Cobb Syndrome, A Rare Disease – Case Report

Authors

  • Krushikumar Soladhra SVP hospital, Ahmedabad, India
  • Arvind Kumar Verma SVP hospital, Ahmedabad, India
  • Jaimin Modh SVP hospital, Ahmedabad, India
  • Dharmik Velani SVP hospital, Ahmedabad, India

DOI:

https://doi.org/10.55489/njmr.14012024966

Keywords:

Cobb, Spinal arteriovenous metameric syn-drome, Ulnar claw hand, Vertebral hemangioma, Spinal arteriovenous metameric syndrome

Abstract

Cobb syndrome is a rare genetic disorder characterized by dermatomal pattern, with corresponding muscular, osseous, paraspinal, and/or spinal vascular lesions occurring at the same body somite (metamere). It is also known as spinal arteriovenous metameric syndrome (SAMS) and cutaneous meningospinal angiomatosis. We present a case of a 36 years old male presented to OPD with Complain of progressive weakness of Right upper limb for 5 years. On examination, Patient had large cutaneous port wine stain on the right side of the chest, nape of neck, and along the whole right upper limb in a dermatomal distribution with ulnar claw hand wasting of thenar muscles on right side. MRI cervical spine with contrast showed aggressive vertebral hemangioma involving anterior and posterior arch of C1 vertebra, vertebral body of C2 to C5, right half of vertebral body of C2 and C6 and right pedicle of C2 to C5 vertebra. Abnormal thickened and T2WI /STIR hyperintense skin and subcutaneous tissue involving right half of scalp and right half of neck which showing post contrast enhancement, possibility of subcutaneous hemangioma. Cobb syndrome was diagnosed based on the dermatomal distribution of the cutaneous vascular lesions and the corresponding vertebral, epidural, and paraspinal vascular lesions occurring at the same metamere. Treatment decision is guided by the patient’s symptoms and imaging features.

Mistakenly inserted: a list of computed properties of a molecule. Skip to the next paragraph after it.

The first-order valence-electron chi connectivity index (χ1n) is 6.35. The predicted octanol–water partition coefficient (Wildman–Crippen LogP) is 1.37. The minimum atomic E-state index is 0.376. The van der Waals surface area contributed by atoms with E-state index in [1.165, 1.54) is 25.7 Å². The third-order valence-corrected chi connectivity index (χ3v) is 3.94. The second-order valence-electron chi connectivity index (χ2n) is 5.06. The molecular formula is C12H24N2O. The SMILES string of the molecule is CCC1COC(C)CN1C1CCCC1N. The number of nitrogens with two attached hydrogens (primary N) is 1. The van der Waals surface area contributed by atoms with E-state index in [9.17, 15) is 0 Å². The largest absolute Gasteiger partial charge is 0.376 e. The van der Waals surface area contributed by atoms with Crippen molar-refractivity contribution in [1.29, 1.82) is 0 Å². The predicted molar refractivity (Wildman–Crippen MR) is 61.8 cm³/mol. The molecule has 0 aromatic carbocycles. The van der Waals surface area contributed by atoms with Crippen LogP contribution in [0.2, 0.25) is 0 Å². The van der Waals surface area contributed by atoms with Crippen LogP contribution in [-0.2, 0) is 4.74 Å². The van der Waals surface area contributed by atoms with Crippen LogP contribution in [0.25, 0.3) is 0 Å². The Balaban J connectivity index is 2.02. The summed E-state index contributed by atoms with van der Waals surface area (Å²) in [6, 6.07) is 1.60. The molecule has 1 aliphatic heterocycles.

Downloads

Published

2024-01-01

How to Cite

Soladhra, K., Verma, A. K., Modh, J., & Velani, D. (2024). Cobb Syndrome, A Rare Disease – Case Report. National Journal of Medical Research, 14(01), 35–40. https://doi.org/10.55489/njmr.14012024966

Issue

Section

Case Report